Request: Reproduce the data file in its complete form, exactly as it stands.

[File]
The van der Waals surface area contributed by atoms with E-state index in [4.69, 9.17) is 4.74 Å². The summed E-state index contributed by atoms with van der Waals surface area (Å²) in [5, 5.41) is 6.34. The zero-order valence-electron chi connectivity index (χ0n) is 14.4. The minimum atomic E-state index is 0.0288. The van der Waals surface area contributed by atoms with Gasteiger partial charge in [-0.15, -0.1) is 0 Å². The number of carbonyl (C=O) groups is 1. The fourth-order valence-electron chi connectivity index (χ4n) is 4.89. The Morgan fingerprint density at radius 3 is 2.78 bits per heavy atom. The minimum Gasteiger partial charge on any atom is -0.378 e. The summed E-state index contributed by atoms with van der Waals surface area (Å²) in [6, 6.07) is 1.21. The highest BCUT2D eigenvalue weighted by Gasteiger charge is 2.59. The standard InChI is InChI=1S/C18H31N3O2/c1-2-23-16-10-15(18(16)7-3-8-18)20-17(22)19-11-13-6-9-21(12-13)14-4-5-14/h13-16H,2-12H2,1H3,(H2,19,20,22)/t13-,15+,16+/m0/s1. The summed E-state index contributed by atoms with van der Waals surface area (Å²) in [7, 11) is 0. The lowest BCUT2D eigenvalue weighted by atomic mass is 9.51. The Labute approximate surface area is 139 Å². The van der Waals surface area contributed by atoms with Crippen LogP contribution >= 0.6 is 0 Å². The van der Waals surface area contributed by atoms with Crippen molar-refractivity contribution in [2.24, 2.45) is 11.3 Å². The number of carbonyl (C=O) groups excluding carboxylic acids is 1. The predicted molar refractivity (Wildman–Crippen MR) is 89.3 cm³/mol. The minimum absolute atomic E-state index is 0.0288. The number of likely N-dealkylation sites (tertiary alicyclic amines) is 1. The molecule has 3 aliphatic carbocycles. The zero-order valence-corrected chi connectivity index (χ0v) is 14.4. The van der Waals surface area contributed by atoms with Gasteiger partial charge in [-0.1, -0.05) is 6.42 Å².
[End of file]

The van der Waals surface area contributed by atoms with E-state index in [4.69, 9.17) is 4.74 Å². The summed E-state index contributed by atoms with van der Waals surface area (Å²) in [5, 5.41) is 6.34. The zero-order valence-electron chi connectivity index (χ0n) is 14.4. The minimum atomic E-state index is 0.0288. The van der Waals surface area contributed by atoms with Gasteiger partial charge in [-0.15, -0.1) is 0 Å². The number of carbonyl (C=O) groups is 1. The fourth-order valence-electron chi connectivity index (χ4n) is 4.89. The Morgan fingerprint density at radius 3 is 2.78 bits per heavy atom. The minimum Gasteiger partial charge on any atom is -0.378 e. The summed E-state index contributed by atoms with van der Waals surface area (Å²) in [6, 6.07) is 1.21. The highest BCUT2D eigenvalue weighted by Gasteiger charge is 2.59. The standard InChI is InChI=1S/C18H31N3O2/c1-2-23-16-10-15(18(16)7-3-8-18)20-17(22)19-11-13-6-9-21(12-13)14-4-5-14/h13-16H,2-12H2,1H3,(H2,19,20,22)/t13-,15+,16+/m0/s1. The summed E-state index contributed by atoms with van der Waals surface area (Å²) in [7, 11) is 0. The lowest BCUT2D eigenvalue weighted by atomic mass is 9.51. The Labute approximate surface area is 139 Å². The van der Waals surface area contributed by atoms with Crippen LogP contribution >= 0.6 is 0 Å². The van der Waals surface area contributed by atoms with Crippen molar-refractivity contribution in [2.24, 2.45) is 11.3 Å². The number of carbonyl (C=O) groups excluding carboxylic acids is 1. The predicted molar refractivity (Wildman–Crippen MR) is 89.3 cm³/mol. The minimum absolute atomic E-state index is 0.0288. The number of likely N-dealkylation sites (tertiary alicyclic amines) is 1. The molecule has 3 aliphatic carbocycles. The zero-order valence-corrected chi connectivity index (χ0v) is 14.4. The van der Waals surface area contributed by atoms with Gasteiger partial charge in [-0.1, -0.05) is 6.42 Å².